## Hill cipher in Sage

Let’s first consider how Hill cipher encryption is commonly presented in introductory texts on cryptography or even Wikipedia. Let ${M}$ be a ${3 \times 3}$ invertible matrix over ${\mathbf{Z}_{26}}$ and let ${P}$ be a ${3 \times n}$ matrix also over ${\mathbf{Z}_{26}}$. We call ${M}$ the encryption key and ${P}$ is referred to as the plaintext. The ciphertext ${C}$ corresponding to ${P}$ is given by

$\displaystyle C = MP \pmod{26}.$

According to this scheme of encryption, given

$\displaystyle M = \begin{bmatrix} 6 & 24 & 1 \\ 13 & 16 & 10 \\ 20 & 17 & 15 \end{bmatrix} \ \ \ \ \ (1)$

and

$\displaystyle P = \begin{bmatrix} 0 \\ 2 \\ 19 \end{bmatrix} \ \ \ \ \ (2)$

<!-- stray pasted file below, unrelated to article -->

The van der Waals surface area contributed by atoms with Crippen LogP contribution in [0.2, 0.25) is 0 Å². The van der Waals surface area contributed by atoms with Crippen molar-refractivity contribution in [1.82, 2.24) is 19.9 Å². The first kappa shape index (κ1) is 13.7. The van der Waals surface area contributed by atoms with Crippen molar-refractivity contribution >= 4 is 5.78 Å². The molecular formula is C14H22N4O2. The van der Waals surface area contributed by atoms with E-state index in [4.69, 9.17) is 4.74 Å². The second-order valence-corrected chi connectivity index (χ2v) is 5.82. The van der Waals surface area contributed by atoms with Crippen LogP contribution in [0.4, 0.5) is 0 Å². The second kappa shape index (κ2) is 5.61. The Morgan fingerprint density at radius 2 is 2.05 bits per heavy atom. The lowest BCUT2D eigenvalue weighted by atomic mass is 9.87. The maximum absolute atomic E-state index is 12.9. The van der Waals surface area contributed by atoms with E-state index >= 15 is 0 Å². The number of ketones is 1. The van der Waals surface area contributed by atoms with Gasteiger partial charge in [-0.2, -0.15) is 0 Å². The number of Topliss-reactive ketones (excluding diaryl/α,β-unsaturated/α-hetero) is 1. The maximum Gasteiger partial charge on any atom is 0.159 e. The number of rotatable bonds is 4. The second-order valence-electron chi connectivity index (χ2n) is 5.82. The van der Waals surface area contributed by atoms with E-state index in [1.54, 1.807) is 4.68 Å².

then the ciphertext is

$\displaystyle C = \begin{bmatrix} 6 & 24 & 1 \\ 13 & 16 & 10 \\ 20 & 17 & 15 \end{bmatrix} \begin{bmatrix} 0 \\ 2 \\ 19 \end{bmatrix} = \begin{bmatrix} 15 \\ 14 \\ 7 \end{bmatrix}.$

Hill cipher encryption in Sage works differently from that presented above. If ${M}$ is the encryption matrix key and ${P}$ is the plaintext matrix, then the ciphertext is the matrix ${PM}$. Here, ${M}$ is still a square (${3 \times 3}$) matrix and ${P}$ is an ${n \times 3}$ matrix where the entries are filled from left to right, top to bottom. According to this scheme of encryption, with ${M}$ and ${P}$ as in (1) and (2), respectively, we get

$\displaystyle C = P^T M = \begin{bmatrix} 0 & 2 & 19 \end{bmatrix} \begin{bmatrix} 6 & 24 & 1 \\ 13 & 16 & 10 \\ 20 & 17 & 15 \end{bmatrix} = \begin{bmatrix} 16 & 17 & 19 \end{bmatrix}.$

Or using Sage:

sage: version()
Sage Version 4.4.1, Release Date: 2010-05-02
sage: H = HillCryptosystem(AlphabeticStrings(), 3)
sage: M = Matrix(IntegerModRing(26), [[6,24,1], [13,16,10], [20,17,15]])
sage: P = H.encoding("ACT")
sage: H.enciphering(M, P)
QRT